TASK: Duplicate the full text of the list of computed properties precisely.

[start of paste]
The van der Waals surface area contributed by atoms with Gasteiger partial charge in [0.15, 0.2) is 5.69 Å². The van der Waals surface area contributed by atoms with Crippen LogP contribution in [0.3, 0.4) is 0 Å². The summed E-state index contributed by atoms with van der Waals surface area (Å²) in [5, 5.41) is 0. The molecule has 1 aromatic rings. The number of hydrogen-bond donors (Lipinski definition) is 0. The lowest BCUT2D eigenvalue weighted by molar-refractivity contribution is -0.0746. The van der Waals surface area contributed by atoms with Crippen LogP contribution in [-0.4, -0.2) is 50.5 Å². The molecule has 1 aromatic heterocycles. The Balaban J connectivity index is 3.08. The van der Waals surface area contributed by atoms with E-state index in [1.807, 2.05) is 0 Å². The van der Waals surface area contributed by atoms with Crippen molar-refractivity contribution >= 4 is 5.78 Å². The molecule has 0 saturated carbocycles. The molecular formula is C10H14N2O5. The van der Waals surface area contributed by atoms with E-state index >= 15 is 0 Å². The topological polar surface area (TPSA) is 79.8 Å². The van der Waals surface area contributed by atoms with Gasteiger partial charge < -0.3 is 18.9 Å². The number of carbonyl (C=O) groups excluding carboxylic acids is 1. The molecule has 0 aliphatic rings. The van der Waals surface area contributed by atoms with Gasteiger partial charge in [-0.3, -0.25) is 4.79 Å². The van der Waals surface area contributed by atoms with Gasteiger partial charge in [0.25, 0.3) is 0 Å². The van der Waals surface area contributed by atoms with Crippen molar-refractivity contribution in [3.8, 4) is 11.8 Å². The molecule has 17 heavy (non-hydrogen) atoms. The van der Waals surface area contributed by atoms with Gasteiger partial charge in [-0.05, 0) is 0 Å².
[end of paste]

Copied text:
The van der Waals surface area contributed by atoms with Gasteiger partial charge in [0.15, 0.2) is 5.69 Å². The van der Waals surface area contributed by atoms with Crippen LogP contribution in [0.3, 0.4) is 0 Å². The summed E-state index contributed by atoms with van der Waals surface area (Å²) in [5, 5.41) is 0. The molecule has 1 aromatic rings. The number of hydrogen-bond donors (Lipinski definition) is 0. The lowest BCUT2D eigenvalue weighted by molar-refractivity contribution is -0.0746. The van der Waals surface area contributed by atoms with Crippen LogP contribution in [-0.4, -0.2) is 50.5 Å². The molecule has 1 aromatic heterocycles. The Balaban J connectivity index is 3.08. The van der Waals surface area contributed by atoms with E-state index in [1.807, 2.05) is 0 Å². The van der Waals surface area contributed by atoms with Crippen molar-refractivity contribution >= 4 is 5.78 Å². The molecule has 0 saturated carbocycles. The molecular formula is C10H14N2O5. The van der Waals surface area contributed by atoms with E-state index >= 15 is 0 Å². The topological polar surface area (TPSA) is 79.8 Å². The van der Waals surface area contributed by atoms with Gasteiger partial charge < -0.3 is 18.9 Å². The number of carbonyl (C=O) groups excluding carboxylic acids is 1. The molecule has 0 aliphatic rings. The van der Waals surface area contributed by atoms with Gasteiger partial charge in [-0.3, -0.25) is 4.79 Å². The van der Waals surface area contributed by atoms with Gasteiger partial charge in [0.25, 0.3) is 0 Å². The van der Waals surface area contributed by atoms with Crippen molar-refractivity contribution in [3.8, 4) is 11.8 Å². The molecule has 17 heavy (non-hydrogen) atoms. The van der Waals surface area contributed by atoms with Gasteiger partial charge in [-0.05, 0) is 0 Å².